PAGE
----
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DARPA wants to build low-cost robots that mimic your hand's finest movements

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DARPA robot
DARPA robot

What started as a lofty goal is slowly moving closer to reality, as DARPA continues research on low-cost robotic hands capable of accomplishing everyday human tasks. In yet another show of progress, the agency has released a clip of a robot that can remove a car tire, though it hasn't yet mastered the art of putting it back on. Still, experts are nonetheless enthused that they've been able to mimic finer movements of a human hand. Even more important is the breakthrough budget they're working with.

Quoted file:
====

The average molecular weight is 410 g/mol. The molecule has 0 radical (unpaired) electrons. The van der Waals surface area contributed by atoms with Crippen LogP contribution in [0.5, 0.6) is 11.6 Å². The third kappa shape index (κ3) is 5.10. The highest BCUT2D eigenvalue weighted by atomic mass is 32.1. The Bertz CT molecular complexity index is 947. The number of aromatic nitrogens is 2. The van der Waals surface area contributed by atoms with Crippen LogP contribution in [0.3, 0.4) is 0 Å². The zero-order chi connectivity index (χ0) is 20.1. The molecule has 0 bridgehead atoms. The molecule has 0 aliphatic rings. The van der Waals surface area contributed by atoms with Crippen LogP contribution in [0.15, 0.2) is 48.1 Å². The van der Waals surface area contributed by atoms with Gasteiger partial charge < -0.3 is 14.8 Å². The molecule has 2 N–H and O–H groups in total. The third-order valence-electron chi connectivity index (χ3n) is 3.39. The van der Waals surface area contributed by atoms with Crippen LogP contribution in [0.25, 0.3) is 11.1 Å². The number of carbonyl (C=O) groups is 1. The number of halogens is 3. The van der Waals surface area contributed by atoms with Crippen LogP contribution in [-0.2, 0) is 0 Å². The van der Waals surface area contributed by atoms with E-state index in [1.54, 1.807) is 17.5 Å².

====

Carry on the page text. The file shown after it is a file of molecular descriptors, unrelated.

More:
As The New York Times reports, robots with a similar feature set have traditionally costed upwards of $10,000 to produce, but DARPA and its partners believe they can realistically build robotic hands for less than $3,000. The Pentagon has greater ambitions for the project; eventually it wants to develop a robot capable of detecting an improvised explosive device (I.E.D.) by touch alone. A prior DARPA-funded project found that robots are capable of recognizing textures to a much greater degree than humans, so Washington's goal isn't all that unrealistic. DARPA's project is owed financing for 18 more months, during which researchers hope to refine how robots manipulate objects in their grasp, among other improvements.